|Page 1 of 2:|| |
|Index||15 reviews in total|
From the first time I saw this movie I was haunted by the content & the extraordinary performance of Martha Byrne who was only 12 at the time. Martha didn't have to say much, all you had to do was watch her expressions to know what the child was going through. The writing was excellent & the actors were awesome (especially Ms Byrne). Although I saw this movie at least 15 yrs ago, I never forgot it & have often wondered why it isn't being shown on TV now with all the DNA & cloning in the news. It's taken me 15 yrs to get a copy of the movie & when I watched it again tonight, it was even better than I remembered. This movie would be a classic if enough people were able to see it. Mark Patton plays the older brother who doesn't quite know what to make of his genius but precocious sister. Watching Anna discover herself & gain the respect & help of her brother was a beautiful example of what siblings (even squabbling siblings) can be when love is present. This is a movie that I've never been able to get out of my mind & now that I've seen it again, I never want to forget a moment of it.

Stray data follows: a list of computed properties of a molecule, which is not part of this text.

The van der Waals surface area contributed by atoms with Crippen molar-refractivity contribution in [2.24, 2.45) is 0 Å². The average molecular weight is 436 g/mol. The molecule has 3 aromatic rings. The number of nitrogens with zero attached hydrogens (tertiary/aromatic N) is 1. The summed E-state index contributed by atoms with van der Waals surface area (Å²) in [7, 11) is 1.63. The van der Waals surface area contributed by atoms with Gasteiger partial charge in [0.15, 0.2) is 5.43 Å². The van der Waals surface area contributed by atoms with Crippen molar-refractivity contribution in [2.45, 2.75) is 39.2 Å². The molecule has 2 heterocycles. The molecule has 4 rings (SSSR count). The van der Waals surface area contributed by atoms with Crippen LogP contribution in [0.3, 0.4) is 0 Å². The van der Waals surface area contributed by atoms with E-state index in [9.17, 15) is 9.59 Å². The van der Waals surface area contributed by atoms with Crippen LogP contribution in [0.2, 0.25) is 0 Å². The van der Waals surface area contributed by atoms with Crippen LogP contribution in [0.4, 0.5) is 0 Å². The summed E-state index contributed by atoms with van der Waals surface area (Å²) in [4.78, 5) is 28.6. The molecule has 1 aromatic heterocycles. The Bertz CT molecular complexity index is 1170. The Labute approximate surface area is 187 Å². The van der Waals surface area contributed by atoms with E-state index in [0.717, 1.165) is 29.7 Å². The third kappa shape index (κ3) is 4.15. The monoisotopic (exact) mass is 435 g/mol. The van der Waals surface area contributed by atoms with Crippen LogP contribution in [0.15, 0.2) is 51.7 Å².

I first saw this movie over 20 years ago. My memory was of the basic plot, but I had forgotten all the subtleties as well as the film's brilliance. I honestly can't think of a film that is as haunting and captivating as this wonderfully told tale. Martha Bryne puts in an all time great child actor performance and Donna Mitchell plays a great mentoring taskmaster. I can only imagine that the premise of this story while probably completely fiction would be well within the realm of possibility in the modern world. As scary as the film is, it gives great hope for the human spirit to overcome pre-disposition and also shows the importance of heart and feeling over mechanical perfection. I recommend this movie to anyone who enjoys thought provoking and well written movies.
*** This review may contain spoilers ***